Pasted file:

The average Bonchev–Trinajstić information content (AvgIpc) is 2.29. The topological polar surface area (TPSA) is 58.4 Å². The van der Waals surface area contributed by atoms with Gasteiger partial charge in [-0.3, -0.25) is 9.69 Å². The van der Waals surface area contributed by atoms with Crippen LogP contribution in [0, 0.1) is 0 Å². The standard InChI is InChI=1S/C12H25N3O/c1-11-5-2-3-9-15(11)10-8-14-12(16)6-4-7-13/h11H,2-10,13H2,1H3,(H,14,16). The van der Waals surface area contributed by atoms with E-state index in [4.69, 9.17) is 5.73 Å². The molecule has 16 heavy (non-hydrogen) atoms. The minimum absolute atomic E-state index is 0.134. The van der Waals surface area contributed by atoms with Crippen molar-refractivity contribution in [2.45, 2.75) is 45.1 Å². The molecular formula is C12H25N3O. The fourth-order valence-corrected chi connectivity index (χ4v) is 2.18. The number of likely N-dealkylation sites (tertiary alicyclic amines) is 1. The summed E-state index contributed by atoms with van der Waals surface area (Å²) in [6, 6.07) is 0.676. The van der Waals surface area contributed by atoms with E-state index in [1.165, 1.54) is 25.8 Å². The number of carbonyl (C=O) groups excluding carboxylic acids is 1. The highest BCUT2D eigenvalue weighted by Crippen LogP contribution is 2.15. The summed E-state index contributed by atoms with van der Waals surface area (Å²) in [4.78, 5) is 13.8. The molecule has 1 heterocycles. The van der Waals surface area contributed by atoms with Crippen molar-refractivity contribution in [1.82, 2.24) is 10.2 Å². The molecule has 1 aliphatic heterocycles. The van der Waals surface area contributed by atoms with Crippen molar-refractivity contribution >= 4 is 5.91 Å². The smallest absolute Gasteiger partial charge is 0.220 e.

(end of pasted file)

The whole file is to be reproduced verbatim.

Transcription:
The average Bonchev–Trinajstić information content (AvgIpc) is 2.29. The topological polar surface area (TPSA) is 58.4 Å². The van der Waals surface area contributed by atoms with Gasteiger partial charge in [-0.3, -0.25) is 9.69 Å². The van der Waals surface area contributed by atoms with Crippen LogP contribution in [0, 0.1) is 0 Å². The standard InChI is InChI=1S/C12H25N3O/c1-11-5-2-3-9-15(11)10-8-14-12(16)6-4-7-13/h11H,2-10,13H2,1H3,(H,14,16). The van der Waals surface area contributed by atoms with E-state index in [4.69, 9.17) is 5.73 Å². The molecule has 16 heavy (non-hydrogen) atoms. The minimum absolute atomic E-state index is 0.134. The van der Waals surface area contributed by atoms with Crippen molar-refractivity contribution in [2.45, 2.75) is 45.1 Å². The molecular formula is C12H25N3O. The fourth-order valence-corrected chi connectivity index (χ4v) is 2.18. The number of likely N-dealkylation sites (tertiary alicyclic amines) is 1. The summed E-state index contributed by atoms with van der Waals surface area (Å²) in [6, 6.07) is 0.676. The van der Waals surface area contributed by atoms with E-state index in [1.165, 1.54) is 25.8 Å². The number of carbonyl (C=O) groups excluding carboxylic acids is 1. The highest BCUT2D eigenvalue weighted by Crippen LogP contribution is 2.15. The summed E-state index contributed by atoms with van der Waals surface area (Å²) in [4.78, 5) is 13.8. The molecule has 1 heterocycles. The van der Waals surface area contributed by atoms with Crippen molar-refractivity contribution in [1.82, 2.24) is 10.2 Å². The molecule has 1 aliphatic heterocycles. The van der Waals surface area contributed by atoms with Crippen molar-refractivity contribution >= 4 is 5.91 Å². The smallest absolute Gasteiger partial charge is 0.220 e.